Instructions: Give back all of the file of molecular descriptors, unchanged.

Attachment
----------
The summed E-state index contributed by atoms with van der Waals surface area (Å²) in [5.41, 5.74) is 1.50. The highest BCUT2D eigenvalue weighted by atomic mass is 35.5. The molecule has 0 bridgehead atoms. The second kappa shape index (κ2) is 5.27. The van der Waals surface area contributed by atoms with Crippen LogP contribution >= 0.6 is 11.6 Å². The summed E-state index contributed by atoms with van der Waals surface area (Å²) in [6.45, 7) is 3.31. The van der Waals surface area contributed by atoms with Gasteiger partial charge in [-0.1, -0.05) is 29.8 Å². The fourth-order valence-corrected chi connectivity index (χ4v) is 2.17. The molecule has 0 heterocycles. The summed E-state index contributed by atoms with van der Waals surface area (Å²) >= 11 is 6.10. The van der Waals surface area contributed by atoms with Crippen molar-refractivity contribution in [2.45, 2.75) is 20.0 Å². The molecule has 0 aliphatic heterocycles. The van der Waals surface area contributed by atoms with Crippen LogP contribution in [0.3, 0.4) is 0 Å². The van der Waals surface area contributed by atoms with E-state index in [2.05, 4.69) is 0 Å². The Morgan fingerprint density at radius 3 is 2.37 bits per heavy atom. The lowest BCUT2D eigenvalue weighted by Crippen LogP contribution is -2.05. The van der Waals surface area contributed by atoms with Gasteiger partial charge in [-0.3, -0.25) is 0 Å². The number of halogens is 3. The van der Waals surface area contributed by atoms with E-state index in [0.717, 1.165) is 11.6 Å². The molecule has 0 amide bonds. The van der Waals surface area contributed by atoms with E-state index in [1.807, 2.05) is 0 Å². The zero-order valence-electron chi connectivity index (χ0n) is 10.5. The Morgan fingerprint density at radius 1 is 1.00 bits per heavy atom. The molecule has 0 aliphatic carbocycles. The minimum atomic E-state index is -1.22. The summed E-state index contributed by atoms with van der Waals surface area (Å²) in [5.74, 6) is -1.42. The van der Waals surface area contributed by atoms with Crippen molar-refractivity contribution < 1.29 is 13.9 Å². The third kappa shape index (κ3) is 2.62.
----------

The summed E-state index contributed by atoms with van der Waals surface area (Å²) in [5.41, 5.74) is 1.50. The highest BCUT2D eigenvalue weighted by atomic mass is 35.5. The molecule has 0 bridgehead atoms. The second kappa shape index (κ2) is 5.27. The van der Waals surface area contributed by atoms with Crippen LogP contribution >= 0.6 is 11.6 Å². The summed E-state index contributed by atoms with van der Waals surface area (Å²) in [6.45, 7) is 3.31. The van der Waals surface area contributed by atoms with Gasteiger partial charge in [-0.1, -0.05) is 29.8 Å². The fourth-order valence-corrected chi connectivity index (χ4v) is 2.17. The molecule has 0 heterocycles. The summed E-state index contributed by atoms with van der Waals surface area (Å²) >= 11 is 6.10. The van der Waals surface area contributed by atoms with Crippen molar-refractivity contribution in [2.45, 2.75) is 20.0 Å². The molecule has 0 aliphatic heterocycles. The van der Waals surface area contributed by atoms with Crippen LogP contribution in [0.3, 0.4) is 0 Å². The van der Waals surface area contributed by atoms with E-state index in [2.05, 4.69) is 0 Å². The Morgan fingerprint density at radius 3 is 2.37 bits per heavy atom. The lowest BCUT2D eigenvalue weighted by Crippen LogP contribution is -2.05. The van der Waals surface area contributed by atoms with Gasteiger partial charge in [-0.3, -0.25) is 0 Å². The number of halogens is 3. The van der Waals surface area contributed by atoms with E-state index in [0.717, 1.165) is 11.6 Å². The molecule has 0 amide bonds. The van der Waals surface area contributed by atoms with E-state index in [1.807, 2.05) is 0 Å². The zero-order valence-electron chi connectivity index (χ0n) is 10.5. The Morgan fingerprint density at radius 1 is 1.00 bits per heavy atom. The molecule has 0 aliphatic carbocycles. The minimum atomic E-state index is -1.22. The summed E-state index contributed by atoms with van der Waals surface area (Å²) in [5.74, 6) is -1.42. The van der Waals surface area contributed by atoms with Crippen molar-refractivity contribution < 1.29 is 13.9 Å². The third kappa shape index (κ3) is 2.62.